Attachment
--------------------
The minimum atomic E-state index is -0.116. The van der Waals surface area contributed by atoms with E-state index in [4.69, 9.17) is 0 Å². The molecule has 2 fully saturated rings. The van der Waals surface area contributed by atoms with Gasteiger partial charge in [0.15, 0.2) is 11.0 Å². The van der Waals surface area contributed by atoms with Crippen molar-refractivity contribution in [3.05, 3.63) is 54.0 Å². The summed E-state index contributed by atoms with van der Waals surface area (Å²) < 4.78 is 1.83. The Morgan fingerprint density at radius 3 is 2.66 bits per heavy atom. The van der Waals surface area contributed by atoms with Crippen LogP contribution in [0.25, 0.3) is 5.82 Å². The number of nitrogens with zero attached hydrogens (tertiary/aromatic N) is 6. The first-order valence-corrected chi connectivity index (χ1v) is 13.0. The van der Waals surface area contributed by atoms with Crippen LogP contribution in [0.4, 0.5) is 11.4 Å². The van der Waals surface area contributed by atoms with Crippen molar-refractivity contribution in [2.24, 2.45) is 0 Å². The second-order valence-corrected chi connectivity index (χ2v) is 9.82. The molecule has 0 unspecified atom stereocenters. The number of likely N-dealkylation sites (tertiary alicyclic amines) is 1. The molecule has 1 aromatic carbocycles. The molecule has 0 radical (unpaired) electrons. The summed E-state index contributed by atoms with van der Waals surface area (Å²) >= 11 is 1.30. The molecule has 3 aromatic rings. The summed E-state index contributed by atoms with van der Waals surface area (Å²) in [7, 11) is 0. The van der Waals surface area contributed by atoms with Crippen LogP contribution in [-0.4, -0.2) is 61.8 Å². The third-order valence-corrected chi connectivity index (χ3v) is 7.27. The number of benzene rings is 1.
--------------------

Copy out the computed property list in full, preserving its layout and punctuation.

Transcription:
The minimum atomic E-state index is -0.116. The van der Waals surface area contributed by atoms with E-state index in [4.69, 9.17) is 0 Å². The molecule has 2 fully saturated rings. The van der Waals surface area contributed by atoms with Gasteiger partial charge in [0.15, 0.2) is 11.0 Å². The van der Waals surface area contributed by atoms with Crippen molar-refractivity contribution in [3.05, 3.63) is 54.0 Å². The summed E-state index contributed by atoms with van der Waals surface area (Å²) < 4.78 is 1.83. The Morgan fingerprint density at radius 3 is 2.66 bits per heavy atom. The van der Waals surface area contributed by atoms with Crippen LogP contribution in [0.25, 0.3) is 5.82 Å². The number of nitrogens with zero attached hydrogens (tertiary/aromatic N) is 6. The first-order valence-corrected chi connectivity index (χ1v) is 13.0. The van der Waals surface area contributed by atoms with Crippen LogP contribution in [0.4, 0.5) is 11.4 Å². The van der Waals surface area contributed by atoms with Crippen molar-refractivity contribution in [2.24, 2.45) is 0 Å². The second-order valence-corrected chi connectivity index (χ2v) is 9.82. The molecule has 0 unspecified atom stereocenters. The number of likely N-dealkylation sites (tertiary alicyclic amines) is 1. The molecule has 1 aromatic carbocycles. The molecule has 0 radical (unpaired) electrons. The summed E-state index contributed by atoms with van der Waals surface area (Å²) >= 11 is 1.30. The molecule has 3 aromatic rings. The summed E-state index contributed by atoms with van der Waals surface area (Å²) in [7, 11) is 0. The van der Waals surface area contributed by atoms with Crippen LogP contribution in [-0.4, -0.2) is 61.8 Å². The third-order valence-corrected chi connectivity index (χ3v) is 7.27. The number of benzene rings is 1.